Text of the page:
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Burundi: how to deconstruct peace

Burundi's President Pierre Nkurunziza speaks during a news conference in Bujumburi on May 17, 2015. Picture: Goran Tomasevic

Burundi's President Pierre Nkurunziza speaks during a news conference in Bujumburi on May 17, 2015. Picture: Goran Tomasevic

Published Dec 3, 2015


Bujumbura - Burundi is back in the spotlight of the world’s media and the agenda of the UN Security Council.

As recently as two years ago, the country was considered a success story in peace-building circles, but now the news is of a negative variety. The UN is trying to prevent a civil war in a region haunted by the Rwandan genocide. How did success so quickly turn to failure?

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Following the re-election of President Pierre Nkurunziza for a contentious third term in July, the Burundian crisis has entered a third phase.

The first was the 2014 dispute around electoral preparations.

The government and opposition disagreed on almost everything, from the composition of the local electoral commissions to the registration of voters, stripping it of legitimacy from the start.

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The second involved street protests against Nkurunziza’s pursuit of the presidency in April.

Demonstrations in the capital Bujumbura quickly turned violent, with confrontations between the government and a coalition of political opposition, civil society organisations, and the Catholic Church.

A failed coup radicalised all stakeholders, and international mediation attempts in June and July only managed to delay elections without improving conditions in which they would be held.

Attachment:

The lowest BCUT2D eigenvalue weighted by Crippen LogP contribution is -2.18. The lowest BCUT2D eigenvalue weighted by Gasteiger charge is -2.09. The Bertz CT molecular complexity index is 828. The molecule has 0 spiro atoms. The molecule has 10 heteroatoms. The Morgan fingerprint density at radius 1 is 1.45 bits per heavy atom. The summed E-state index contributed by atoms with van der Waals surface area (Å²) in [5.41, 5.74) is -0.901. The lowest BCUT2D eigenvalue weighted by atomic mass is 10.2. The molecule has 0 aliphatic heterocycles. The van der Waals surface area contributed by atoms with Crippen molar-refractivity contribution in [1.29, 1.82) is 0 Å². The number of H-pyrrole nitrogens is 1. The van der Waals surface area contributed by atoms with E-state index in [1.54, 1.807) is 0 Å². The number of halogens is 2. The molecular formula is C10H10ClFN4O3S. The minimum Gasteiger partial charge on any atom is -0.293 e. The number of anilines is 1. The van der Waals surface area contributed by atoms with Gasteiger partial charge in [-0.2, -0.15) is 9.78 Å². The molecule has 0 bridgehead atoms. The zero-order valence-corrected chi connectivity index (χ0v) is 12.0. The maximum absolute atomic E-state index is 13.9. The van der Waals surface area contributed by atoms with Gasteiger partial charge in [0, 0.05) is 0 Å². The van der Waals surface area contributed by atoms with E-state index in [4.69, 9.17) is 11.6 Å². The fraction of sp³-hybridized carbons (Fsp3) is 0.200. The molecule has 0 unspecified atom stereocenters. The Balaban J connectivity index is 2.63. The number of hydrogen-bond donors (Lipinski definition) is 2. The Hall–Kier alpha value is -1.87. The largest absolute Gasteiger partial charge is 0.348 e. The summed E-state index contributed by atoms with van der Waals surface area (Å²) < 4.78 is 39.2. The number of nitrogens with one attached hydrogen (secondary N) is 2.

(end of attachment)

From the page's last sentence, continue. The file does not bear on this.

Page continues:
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The third phase - armed confrontation - corresponded with the third-term mandate granted to Nkurunziza.

Nightly police raids and execution-style operations in Bujumbura hosting the regime’s opponents have led to daily disappearances and discoveries of bodies.

There is now a dictatorial atmosphere within the country: the opposition and most civil society leaders are in exile; international NGOs are under surveillance; independent media have been shut down, with about 100 Burundian journalists - most of the profession - leaving; and the government is reviving rhetoric from the civil war of 1993-2005.

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Isolation is growing: most international donors have suspended aid programmes and the largest, the EU, is looking to follow suit.

The US, EU, and AU have implemented targeted sanctions, while relations with Rwanda and Belgium are strained.

Both the president and the population are living in fear.

Concerned about assassination, Nkurunziza is no longer residing in Bujumbura, nor his hometown of Ngozi, and the people are scared to speak freely or leave home after dark.

This is driving many from the country: according to the UN’s refugee agency, about 215 000 have fled in eight months.

A national crisis has become a regional one, and Burundi may soon be facing a protracted civil war, or at the least a coup attempt.

A genocide-in-the making is the worst-case scenario, although this ignores the fact that opposition to the president is multi-ethnic.